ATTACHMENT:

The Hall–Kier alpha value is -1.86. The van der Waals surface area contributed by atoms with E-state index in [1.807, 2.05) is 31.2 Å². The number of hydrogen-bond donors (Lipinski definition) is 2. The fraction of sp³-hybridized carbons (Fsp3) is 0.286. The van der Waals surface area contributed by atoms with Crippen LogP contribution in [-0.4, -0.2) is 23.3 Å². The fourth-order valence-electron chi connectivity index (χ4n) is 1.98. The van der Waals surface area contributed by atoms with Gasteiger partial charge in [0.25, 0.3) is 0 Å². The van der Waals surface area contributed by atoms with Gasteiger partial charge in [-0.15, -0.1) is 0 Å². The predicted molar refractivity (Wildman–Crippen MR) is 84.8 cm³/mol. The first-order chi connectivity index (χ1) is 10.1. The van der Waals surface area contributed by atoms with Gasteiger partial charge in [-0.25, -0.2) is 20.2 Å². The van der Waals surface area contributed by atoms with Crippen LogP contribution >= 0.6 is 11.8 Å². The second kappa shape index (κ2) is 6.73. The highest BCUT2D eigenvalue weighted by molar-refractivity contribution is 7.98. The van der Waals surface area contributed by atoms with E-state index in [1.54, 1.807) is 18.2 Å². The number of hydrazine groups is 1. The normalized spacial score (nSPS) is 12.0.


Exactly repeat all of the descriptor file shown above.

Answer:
The Hall–Kier alpha value is -1.86. The van der Waals surface area contributed by atoms with E-state index in [1.807, 2.05) is 31.2 Å². The number of hydrogen-bond donors (Lipinski definition) is 2. The fraction of sp³-hybridized carbons (Fsp3) is 0.286. The van der Waals surface area contributed by atoms with Crippen LogP contribution in [-0.4, -0.2) is 23.3 Å². The fourth-order valence-electron chi connectivity index (χ4n) is 1.98. The van der Waals surface area contributed by atoms with Gasteiger partial charge in [0.25, 0.3) is 0 Å². The van der Waals surface area contributed by atoms with Gasteiger partial charge in [-0.15, -0.1) is 0 Å². The predicted molar refractivity (Wildman–Crippen MR) is 84.8 cm³/mol. The first-order chi connectivity index (χ1) is 10.1. The van der Waals surface area contributed by atoms with Gasteiger partial charge in [-0.25, -0.2) is 20.2 Å². The van der Waals surface area contributed by atoms with Crippen LogP contribution >= 0.6 is 11.8 Å². The second kappa shape index (κ2) is 6.73. The highest BCUT2D eigenvalue weighted by molar-refractivity contribution is 7.98. The van der Waals surface area contributed by atoms with E-state index in [1.54, 1.807) is 18.2 Å². The number of hydrazine groups is 1. The normalized spacial score (nSPS) is 12.0.